Neal Huntington intends to keep Russell Martin in a Pirates uniform

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Pirates catcher Russell Martin knocked in the Pirates’ only run in Sunday’s 1-0 win against the Brewers, helping them inch their way closer to punching at least a ticket to the National League Wild Card play-in game. That came after slugging a go-ahead three-run home run in the eighth inning on Friday to send the Pirates to a late win over the Brewers. Both underscore Martin’s importance to the team.

In fact, had Martin not missed a month between late April and late May, he would very likely have a solid case in the NL MVP conversation. Along with solid defense at the most important position on the diamond, Martin has hit .297/.408/.442 with 11 home runs and 67 RBI. The .408 on-base percentage is tops in baseball.

Martin is also a free agent after the season, which presents an issue for the Pirates. If they’re going to keep him around, they are going to have to commit more years and more money than the two-year, $17 million contract they signed him to back in November 2012. Pirates GM Neal Huntington wants to keep Martin around, though. Via Travis Sawchik of the Pittsburgh Tribune:

Huntington is not wrong to be apprehensive. Martin is 31 and is having what is, by far, the best season of his career. He plays a position in which players are regularly beat up and injuries are commonplace. It’s easy to have a multi-year deal with a catcher go sour very quickly. But, for the contending Pirates, they may not have any better option, as the free agent market is no longer filled to the brim with talent.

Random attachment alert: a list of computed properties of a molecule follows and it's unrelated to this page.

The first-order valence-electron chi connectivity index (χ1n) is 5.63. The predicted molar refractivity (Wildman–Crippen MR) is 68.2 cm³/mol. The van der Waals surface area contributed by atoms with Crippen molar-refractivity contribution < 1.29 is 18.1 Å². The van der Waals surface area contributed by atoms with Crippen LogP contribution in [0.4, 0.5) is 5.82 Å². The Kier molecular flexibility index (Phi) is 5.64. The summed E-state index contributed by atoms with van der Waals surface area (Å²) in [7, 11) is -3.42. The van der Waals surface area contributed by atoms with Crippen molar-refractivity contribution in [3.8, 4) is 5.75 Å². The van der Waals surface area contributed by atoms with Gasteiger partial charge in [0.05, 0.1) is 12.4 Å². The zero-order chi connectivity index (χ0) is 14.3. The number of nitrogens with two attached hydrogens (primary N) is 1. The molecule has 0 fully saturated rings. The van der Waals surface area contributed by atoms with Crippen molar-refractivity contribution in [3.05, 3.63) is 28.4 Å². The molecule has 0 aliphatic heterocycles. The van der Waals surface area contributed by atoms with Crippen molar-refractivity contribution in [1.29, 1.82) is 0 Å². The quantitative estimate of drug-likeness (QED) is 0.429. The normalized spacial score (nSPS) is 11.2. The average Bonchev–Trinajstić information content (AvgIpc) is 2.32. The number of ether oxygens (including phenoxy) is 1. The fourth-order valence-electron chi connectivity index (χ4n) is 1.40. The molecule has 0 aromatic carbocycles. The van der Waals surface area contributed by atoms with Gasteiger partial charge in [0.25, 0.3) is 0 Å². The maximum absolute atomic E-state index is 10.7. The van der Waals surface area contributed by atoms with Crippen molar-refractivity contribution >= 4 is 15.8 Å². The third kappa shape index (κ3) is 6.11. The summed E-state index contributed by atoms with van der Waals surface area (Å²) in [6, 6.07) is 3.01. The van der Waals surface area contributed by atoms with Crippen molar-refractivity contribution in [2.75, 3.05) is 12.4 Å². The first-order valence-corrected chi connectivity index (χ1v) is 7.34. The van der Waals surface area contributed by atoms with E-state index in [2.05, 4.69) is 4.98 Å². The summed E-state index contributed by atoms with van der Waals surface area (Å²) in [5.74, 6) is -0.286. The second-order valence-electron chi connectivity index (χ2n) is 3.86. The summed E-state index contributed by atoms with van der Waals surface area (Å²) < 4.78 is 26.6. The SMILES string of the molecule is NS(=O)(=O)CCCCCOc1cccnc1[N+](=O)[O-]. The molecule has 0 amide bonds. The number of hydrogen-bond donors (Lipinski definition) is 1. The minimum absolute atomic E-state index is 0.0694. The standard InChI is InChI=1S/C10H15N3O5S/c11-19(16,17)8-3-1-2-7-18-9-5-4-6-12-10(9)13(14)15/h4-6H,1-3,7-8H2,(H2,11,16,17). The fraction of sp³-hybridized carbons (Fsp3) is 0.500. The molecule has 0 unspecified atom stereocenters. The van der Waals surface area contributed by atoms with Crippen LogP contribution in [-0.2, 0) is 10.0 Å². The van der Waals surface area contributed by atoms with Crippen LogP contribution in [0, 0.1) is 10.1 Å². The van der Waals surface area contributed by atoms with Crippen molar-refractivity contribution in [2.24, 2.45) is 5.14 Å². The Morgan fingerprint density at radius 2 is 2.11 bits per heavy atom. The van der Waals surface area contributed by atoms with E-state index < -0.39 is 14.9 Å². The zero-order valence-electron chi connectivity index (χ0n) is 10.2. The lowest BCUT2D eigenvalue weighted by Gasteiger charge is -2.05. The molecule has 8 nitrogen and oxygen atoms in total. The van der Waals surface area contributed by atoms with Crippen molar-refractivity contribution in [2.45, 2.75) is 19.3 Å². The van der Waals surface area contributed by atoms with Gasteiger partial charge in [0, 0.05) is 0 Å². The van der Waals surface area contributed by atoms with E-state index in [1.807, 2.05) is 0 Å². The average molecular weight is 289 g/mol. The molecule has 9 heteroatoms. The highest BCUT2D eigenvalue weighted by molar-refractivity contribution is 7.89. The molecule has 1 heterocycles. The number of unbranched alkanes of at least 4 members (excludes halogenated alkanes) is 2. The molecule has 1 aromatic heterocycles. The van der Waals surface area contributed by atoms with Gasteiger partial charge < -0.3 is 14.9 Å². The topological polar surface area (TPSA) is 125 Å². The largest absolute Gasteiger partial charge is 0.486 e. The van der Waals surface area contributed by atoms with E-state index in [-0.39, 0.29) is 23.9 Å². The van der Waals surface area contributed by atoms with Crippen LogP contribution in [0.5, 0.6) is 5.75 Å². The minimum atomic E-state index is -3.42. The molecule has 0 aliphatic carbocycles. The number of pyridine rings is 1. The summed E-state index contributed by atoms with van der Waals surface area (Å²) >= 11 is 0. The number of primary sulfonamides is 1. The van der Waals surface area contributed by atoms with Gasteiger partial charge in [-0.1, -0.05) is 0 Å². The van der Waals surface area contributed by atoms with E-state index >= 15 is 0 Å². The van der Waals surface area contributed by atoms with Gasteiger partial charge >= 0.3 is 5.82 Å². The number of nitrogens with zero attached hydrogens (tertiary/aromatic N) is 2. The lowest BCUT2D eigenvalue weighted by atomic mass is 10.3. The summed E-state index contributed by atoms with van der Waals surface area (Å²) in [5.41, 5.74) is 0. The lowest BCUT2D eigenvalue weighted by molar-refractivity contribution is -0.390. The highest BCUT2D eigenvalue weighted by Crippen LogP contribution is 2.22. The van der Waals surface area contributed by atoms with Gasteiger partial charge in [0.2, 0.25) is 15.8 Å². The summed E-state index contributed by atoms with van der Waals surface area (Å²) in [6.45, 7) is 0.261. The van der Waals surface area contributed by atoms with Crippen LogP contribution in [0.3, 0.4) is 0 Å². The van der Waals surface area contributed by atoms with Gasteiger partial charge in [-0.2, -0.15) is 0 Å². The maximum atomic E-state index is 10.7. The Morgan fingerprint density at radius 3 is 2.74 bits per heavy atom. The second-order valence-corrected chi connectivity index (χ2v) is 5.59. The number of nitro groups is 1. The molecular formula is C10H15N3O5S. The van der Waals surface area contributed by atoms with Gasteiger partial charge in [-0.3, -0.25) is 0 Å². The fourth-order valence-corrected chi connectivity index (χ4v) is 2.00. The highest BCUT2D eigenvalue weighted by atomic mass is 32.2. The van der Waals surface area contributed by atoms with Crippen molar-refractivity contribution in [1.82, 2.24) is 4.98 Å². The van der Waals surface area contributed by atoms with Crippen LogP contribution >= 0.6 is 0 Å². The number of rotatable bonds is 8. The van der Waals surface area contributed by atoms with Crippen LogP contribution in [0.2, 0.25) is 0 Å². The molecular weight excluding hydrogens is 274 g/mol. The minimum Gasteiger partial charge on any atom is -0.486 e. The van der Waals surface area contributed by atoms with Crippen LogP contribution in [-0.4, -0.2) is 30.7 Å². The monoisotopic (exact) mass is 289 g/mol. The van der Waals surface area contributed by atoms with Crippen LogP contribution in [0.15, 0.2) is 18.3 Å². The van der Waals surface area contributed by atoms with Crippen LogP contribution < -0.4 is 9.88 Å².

No lease extension, but O’s and governor tout partnership

orioles camden yards
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The Baltimore Orioles and Maryland Gov. Wes Moore announced a joint commitment to what they called a “multi-decade, public-private partnership” to revitalize the Camden Yards sports complex.

The statement from the team and the state’s new governor came Wednesday, the deadline for the Orioles to exercise a one-time, five-year extension to their lease at Camden Yards. The team was not planning to exercise that option, according to a person with knowledge of the decision. The person spoke to The Associated Press on condition of anonymity because the club hadn’t announced its decision.

With no extension, the lease is set to expire at the end of this year, but the team and the Maryland Stadium Authority can keep negotiating. Wednesday’s joint release seemed to be an attempt to calm any nerves in Baltimore about the team’s future.

“I am looking forward to continuing to collaborate with Governor Moore, his administration, and the Maryland Stadium Authority in order to bring to Baltimore the modern, sustainable, and electrifying sports and entertainment destination the state of Maryland deserves,” Orioles CEO John Angelos said.

“We greatly appreciate Governor Moore’s vision and commitment as we seize the tremendous opportunity to redefine the paradigm of what a Major League Baseball venue represents and thereby revitalize downtown Baltimore. It is my hope and expectation that, together with Governor Moore and the new members and new chairman of the MSA board, we can again fully realize the potential of Camden Yards to serve as a catalyst for Baltimore’s second renaissance.”

Republican Larry Hogan, the state’s previous governor, signed a bill last year increasing bond authorization for M&T Bank Stadium, home of the Baltimore Ravens, and Camden Yards. The measure allowed borrowing of up to $600 million for each stadium.

“When Camden Yards opened 30 years ago, the Baltimore Orioles revolutionized baseball and set the bar for the fan experience,” Moore, a Democrat, said Wednesday. “We share the commitment of the Orioles organization to ensuring that the team is playing in a world-class facility at Camden Yards for decades to come and are excited to advance our public-private partnership.”

Angelos recently reaffirmed that the Orioles would stay in Baltimore, although he dressed down a reporter who asked for more clarity on the future of the team’s ownership situation. Angelos was sued last year by his brother Lou, who claimed John Angelos seized control of the Orioles at his expense.